I see that you are a native of coastal Florida and that you also used to split your time between Philly and New Orleans. Were you affected by Hurricane Katrina in any way?

Yes, I only recently sold my house in New Orleans and became a full-time northerner. I grew up in South Florida, so I’ve been through a lot of hurricanes in my younger days. Later my hubby and I moved to coastal North Carolina and we were there when Hugo came through. And we hunkered down through several typhoons when we lived on Guam. But nothing prepared us for Katrina. That left some pretty permanent scars. I still just want to stick my fingers in my ears and start humming loudly whenever anybody brings it up. Next question… 

Do you have any lighter stories about weather conditions affecting your work? Any unexpected encounters with nature when painting outdoor scenes?

Well, I’m sure you’ve heard about this new plein air fad. Years ago, we didn’t call it “plein air,” we used to call it “hey, let’s go paint out this weekend” and then we’d all go meet up at some lovely, sunny, warm place and spend the day painting with other like-minded artists. In recent years, it’s become like the “X-Games” of painting. It’s now highly competitive; painting under pressure and against the clock, with strict rules and often rough conditions. I do a few of these competitions each year, and I try to choose the ones that appear to offer the best painting conditions and nicest locations.

A couple of years ago I entered one in my new local area of Pennsylvania, in February. I was still pretty new to the area, and really hadn’t had a lot of experience yet with winter. Holy smokes, did I ever get a lesson! The first morning of the event the temperature was in the single digits, and there was a wet wind blowing gales and gusts of 40 miles an hour which brought the wind chill factor to below zero. Only an idiot would go out and paint in that kind of weather, so naturally I went out and painted.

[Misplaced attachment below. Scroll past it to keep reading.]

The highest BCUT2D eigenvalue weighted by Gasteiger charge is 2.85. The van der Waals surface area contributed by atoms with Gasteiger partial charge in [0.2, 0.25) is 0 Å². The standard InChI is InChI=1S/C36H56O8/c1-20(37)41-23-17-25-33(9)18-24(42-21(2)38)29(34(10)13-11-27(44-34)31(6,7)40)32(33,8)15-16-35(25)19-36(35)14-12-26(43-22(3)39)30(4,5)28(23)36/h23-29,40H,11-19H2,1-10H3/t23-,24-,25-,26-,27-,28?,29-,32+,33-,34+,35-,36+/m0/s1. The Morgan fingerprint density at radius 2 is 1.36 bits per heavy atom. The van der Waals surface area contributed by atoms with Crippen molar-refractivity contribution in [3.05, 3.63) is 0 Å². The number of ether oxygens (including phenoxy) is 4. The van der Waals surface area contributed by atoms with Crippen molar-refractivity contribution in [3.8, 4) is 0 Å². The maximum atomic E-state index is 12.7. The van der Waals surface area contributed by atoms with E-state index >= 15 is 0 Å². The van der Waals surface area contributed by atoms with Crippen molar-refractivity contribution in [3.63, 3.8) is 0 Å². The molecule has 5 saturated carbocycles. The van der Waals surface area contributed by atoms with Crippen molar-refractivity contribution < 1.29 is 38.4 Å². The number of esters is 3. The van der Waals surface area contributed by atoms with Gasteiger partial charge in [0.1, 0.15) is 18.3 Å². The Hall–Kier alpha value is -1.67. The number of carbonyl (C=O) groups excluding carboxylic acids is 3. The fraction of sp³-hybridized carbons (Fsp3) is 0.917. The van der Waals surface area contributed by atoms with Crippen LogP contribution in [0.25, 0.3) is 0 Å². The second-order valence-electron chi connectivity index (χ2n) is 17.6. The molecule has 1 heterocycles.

It was so cold I thought I was going to freeze to death! It’s a wonder that nobody lost any fingers at that plein air. It was so cold my oils were stiff and hard to brush. One of my friends was painting with watercolors and the water was freezing on his brush before he could touch it to his paper. I managed to finish and sell several small paintings during the event, but I learned a hard lesson along the way—never enter a plein air event in winter, unless it’s held at a location with palm trees!


What is one artistic accomplishment that you are particularly proud of?

Many of my students have gone on to become extremely successful professional artists. That’s my biggest accomplishment, and the one that I’m most proud of. I love it when my students win awards in juried shows or receive important commissions. Several of my former students are now teachers, themselves. It’s very rewarding to see my former students pass on what they’ve learned from me, and continue the cycle of learning.

Are there any artists or art movements that you feel your work is in conversation with?

No, not really. I’m still evolving as an artist, and my work has not yet reached a level that I’m satisfied with. I’m often distracted by new trends in art and painting, and sometimes experimenting with those new trends helps me to grow, and sometimes it slows me down. But it’s never boring.

Is there anything else viewers of your artwork should know about your personal history or your art?

My paintings are exhibited in galleries all across the US. Shows and venues change often, and the best way to know where to see my work at any given time is to check the Calendar page of my website. I open my studio to the public on the first Friday of every month, and I welcome visitors that want to stop in to look at paintings or just hang out and chat while I paint. I get more work done when I have people in my studio, so I schedule classes, workshops, and other events in my studio every week. I post new paintings regularly on my blog and my social media sites, although they sell fairly quickly so the best way to keep up with available new paintings is to subscribe to my blog and follow me on Facebook, Twitter, g+, Pinterest, LinkedIn, and YouTube.